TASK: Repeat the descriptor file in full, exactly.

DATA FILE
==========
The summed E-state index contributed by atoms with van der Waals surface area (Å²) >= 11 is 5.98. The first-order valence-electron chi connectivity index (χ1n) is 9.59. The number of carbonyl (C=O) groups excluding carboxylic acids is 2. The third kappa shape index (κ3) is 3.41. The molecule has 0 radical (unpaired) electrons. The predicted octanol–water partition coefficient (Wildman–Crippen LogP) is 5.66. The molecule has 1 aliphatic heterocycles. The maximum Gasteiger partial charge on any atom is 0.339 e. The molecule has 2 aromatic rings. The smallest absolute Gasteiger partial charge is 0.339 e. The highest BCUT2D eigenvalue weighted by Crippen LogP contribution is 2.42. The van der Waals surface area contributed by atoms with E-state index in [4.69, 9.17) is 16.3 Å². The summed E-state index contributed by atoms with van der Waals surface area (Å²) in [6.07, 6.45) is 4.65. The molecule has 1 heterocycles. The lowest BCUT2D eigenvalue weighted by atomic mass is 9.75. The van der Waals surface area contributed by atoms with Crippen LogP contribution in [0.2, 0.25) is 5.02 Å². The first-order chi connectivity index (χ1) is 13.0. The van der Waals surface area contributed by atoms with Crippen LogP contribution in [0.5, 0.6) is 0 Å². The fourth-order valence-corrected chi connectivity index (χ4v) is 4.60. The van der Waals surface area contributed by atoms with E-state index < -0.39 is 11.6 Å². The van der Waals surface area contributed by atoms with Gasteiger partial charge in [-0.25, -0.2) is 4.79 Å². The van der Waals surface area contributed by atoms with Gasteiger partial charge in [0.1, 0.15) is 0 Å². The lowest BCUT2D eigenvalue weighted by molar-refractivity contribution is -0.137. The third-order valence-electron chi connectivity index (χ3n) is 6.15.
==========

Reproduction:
The summed E-state index contributed by atoms with van der Waals surface area (Å²) >= 11 is 5.98. The first-order valence-electron chi connectivity index (χ1n) is 9.59. The number of carbonyl (C=O) groups excluding carboxylic acids is 2. The third kappa shape index (κ3) is 3.41. The molecule has 0 radical (unpaired) electrons. The predicted octanol–water partition coefficient (Wildman–Crippen LogP) is 5.66. The molecule has 1 aliphatic heterocycles. The maximum Gasteiger partial charge on any atom is 0.339 e. The molecule has 2 aromatic rings. The smallest absolute Gasteiger partial charge is 0.339 e. The highest BCUT2D eigenvalue weighted by Crippen LogP contribution is 2.42. The van der Waals surface area contributed by atoms with E-state index in [4.69, 9.17) is 16.3 Å². The summed E-state index contributed by atoms with van der Waals surface area (Å²) in [6.07, 6.45) is 4.65. The molecule has 1 heterocycles. The lowest BCUT2D eigenvalue weighted by atomic mass is 9.75. The van der Waals surface area contributed by atoms with Crippen LogP contribution in [0.2, 0.25) is 5.02 Å². The first-order chi connectivity index (χ1) is 13.0. The van der Waals surface area contributed by atoms with Crippen LogP contribution in [0.5, 0.6) is 0 Å². The fourth-order valence-corrected chi connectivity index (χ4v) is 4.60. The van der Waals surface area contributed by atoms with E-state index < -0.39 is 11.6 Å². The van der Waals surface area contributed by atoms with Gasteiger partial charge in [-0.25, -0.2) is 4.79 Å². The van der Waals surface area contributed by atoms with Gasteiger partial charge in [0.1, 0.15) is 0 Å². The lowest BCUT2D eigenvalue weighted by molar-refractivity contribution is -0.137. The third-order valence-electron chi connectivity index (χ3n) is 6.15.